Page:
Tuesday January 12th, 2016
As 2015 has come and gone, most people are looking ahead to what 2016 will bring. Whether their resolutions include personal health, professional growth, or time with loved ones, chances are good that the benefits they receive at work will be important to at least one of the goals. Check out some of the benefit trends that are starting or continuing in 2016.
According to a report from the Bureau of Labor Statistics, more than 20 percent of the American workforce spent 49 hours or more per week working. Among those, about 11 million people work nearly 60 hours a week. Mobile devices and telecommuting options have provided flexibility for employees, but they can also make it too easy to stay connected for extra hours each day. Employers are looking for ways to encourage employees to actually take time away from work, since it provides a number of health benefits, both physical and mental.
Employees who are healthier tend to be more productive and happier, so many employers are offering or improving wellness programs for their employees. A wellness program could be anything from offering incentives for healthy habits to team members connecting for lunch break walks around the facility or competing with wearable fitness trackers. Mental health is another key component of overall wellness, so employee assistance programs are also increasing in popularity around the country.
As the cost of living continues to rise, more Americans are getting into excessive debt or spending more than they should, resulting in financial stress. This kind of pressure can spill over into the workplace when employees feel burdened. One benefit that employers can provide is financial counseling from an experienced professional. This person could also help with retirement planning, debt consolidation, and any other concerns in a private and confidential manner.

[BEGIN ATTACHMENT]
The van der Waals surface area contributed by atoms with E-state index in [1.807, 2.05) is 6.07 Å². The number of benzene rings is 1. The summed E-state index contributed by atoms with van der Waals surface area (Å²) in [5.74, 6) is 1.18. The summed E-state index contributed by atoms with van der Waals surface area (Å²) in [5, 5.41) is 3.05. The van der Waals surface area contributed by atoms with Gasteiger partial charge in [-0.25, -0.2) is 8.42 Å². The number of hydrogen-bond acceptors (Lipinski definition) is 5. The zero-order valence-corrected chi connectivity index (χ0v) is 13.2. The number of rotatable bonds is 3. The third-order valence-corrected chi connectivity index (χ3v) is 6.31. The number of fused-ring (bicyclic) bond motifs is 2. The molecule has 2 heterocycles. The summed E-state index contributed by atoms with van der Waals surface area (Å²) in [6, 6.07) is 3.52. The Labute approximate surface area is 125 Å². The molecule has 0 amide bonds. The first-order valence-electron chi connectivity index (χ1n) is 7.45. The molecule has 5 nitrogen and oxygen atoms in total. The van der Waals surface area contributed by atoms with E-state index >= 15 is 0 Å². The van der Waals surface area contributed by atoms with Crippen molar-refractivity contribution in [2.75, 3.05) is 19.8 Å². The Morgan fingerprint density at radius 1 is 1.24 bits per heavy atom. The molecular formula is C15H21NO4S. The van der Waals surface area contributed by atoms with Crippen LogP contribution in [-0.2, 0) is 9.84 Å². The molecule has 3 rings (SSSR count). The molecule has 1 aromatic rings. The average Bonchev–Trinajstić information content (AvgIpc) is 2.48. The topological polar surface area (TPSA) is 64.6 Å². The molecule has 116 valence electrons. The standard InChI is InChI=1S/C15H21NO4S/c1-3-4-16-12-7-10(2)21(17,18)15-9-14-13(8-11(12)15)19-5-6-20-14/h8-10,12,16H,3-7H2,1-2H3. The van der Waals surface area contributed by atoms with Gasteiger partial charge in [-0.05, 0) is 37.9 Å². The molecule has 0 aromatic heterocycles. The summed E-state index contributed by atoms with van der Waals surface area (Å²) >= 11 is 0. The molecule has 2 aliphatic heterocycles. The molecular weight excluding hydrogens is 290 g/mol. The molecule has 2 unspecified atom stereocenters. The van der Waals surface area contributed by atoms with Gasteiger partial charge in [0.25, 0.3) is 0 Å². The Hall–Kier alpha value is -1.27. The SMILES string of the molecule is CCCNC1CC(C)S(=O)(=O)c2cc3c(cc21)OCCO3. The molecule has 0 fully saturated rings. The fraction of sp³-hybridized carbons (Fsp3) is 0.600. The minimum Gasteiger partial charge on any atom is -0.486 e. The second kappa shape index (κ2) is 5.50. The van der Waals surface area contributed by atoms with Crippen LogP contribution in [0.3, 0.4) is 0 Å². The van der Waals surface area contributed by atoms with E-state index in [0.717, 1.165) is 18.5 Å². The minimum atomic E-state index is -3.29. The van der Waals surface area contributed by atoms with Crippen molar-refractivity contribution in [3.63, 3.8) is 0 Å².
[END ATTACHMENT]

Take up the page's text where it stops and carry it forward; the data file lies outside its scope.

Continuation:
The Affordable Care Act played a role in increasing the number of insured people throughout the U.S., but many employers felt the financial strain as their costs increased to cover extra individuals. As a result, many employers are adding health care management programs to their benefits packages, which helps employees take better control of their health care usage and spending. High-deductible plans and health savings accounts are just two of the options that employers can provide, reducing their financial burden while meeting the ACA requirements for coverage.
Compensation is one benefit that hasn’t seen a lot of change over the past few years, but some organizations are looking into pay-for-performance models. This allows high performing employees to receive higher rates of pay than their underproductive counterparts, which can improve satisfaction and help the company retain good talent.
Flexible spending accounts offer more than just funds for health care expenses. Employees can also set aside money from each paycheck to pay for qualified child care during work hours and transit costs incurred during travel to and from the workplace. In some major metropolitan areas, such as San Francisco and New York City, offering transit benefits is a requirement for employers. Many companies throughout the country are now looking into these benefits to allow their staff members to take home more each pay period.
Benefits can help attract and retain great employees, so organizations should consider adding or beefing up their current offerings to make sure that they are leading contenders as great places to work.